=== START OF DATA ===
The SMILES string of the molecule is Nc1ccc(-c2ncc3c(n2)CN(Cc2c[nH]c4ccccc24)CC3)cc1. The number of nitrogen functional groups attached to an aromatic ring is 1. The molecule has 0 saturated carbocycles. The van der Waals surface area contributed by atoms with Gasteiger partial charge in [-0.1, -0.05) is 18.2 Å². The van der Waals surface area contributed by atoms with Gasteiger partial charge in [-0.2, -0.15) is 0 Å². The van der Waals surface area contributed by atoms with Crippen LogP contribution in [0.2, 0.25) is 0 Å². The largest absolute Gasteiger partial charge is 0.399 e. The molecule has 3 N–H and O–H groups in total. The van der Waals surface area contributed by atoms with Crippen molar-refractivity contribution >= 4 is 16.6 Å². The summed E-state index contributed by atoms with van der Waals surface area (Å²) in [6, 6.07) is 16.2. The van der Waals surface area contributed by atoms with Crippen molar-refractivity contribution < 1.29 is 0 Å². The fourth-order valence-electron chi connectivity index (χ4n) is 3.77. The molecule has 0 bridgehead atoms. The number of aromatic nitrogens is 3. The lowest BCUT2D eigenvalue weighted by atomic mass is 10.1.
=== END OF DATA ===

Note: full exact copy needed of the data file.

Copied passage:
The SMILES string of the molecule is Nc1ccc(-c2ncc3c(n2)CN(Cc2c[nH]c4ccccc24)CC3)cc1. The number of nitrogen functional groups attached to an aromatic ring is 1. The molecule has 0 saturated carbocycles. The van der Waals surface area contributed by atoms with Gasteiger partial charge in [-0.1, -0.05) is 18.2 Å². The van der Waals surface area contributed by atoms with Gasteiger partial charge in [-0.2, -0.15) is 0 Å². The van der Waals surface area contributed by atoms with Crippen LogP contribution in [0.2, 0.25) is 0 Å². The largest absolute Gasteiger partial charge is 0.399 e. The molecule has 3 N–H and O–H groups in total. The van der Waals surface area contributed by atoms with Crippen molar-refractivity contribution >= 4 is 16.6 Å². The summed E-state index contributed by atoms with van der Waals surface area (Å²) in [6, 6.07) is 16.2. The van der Waals surface area contributed by atoms with Crippen molar-refractivity contribution < 1.29 is 0 Å². The fourth-order valence-electron chi connectivity index (χ4n) is 3.77. The molecule has 0 bridgehead atoms. The number of aromatic nitrogens is 3. The lowest BCUT2D eigenvalue weighted by atomic mass is 10.1.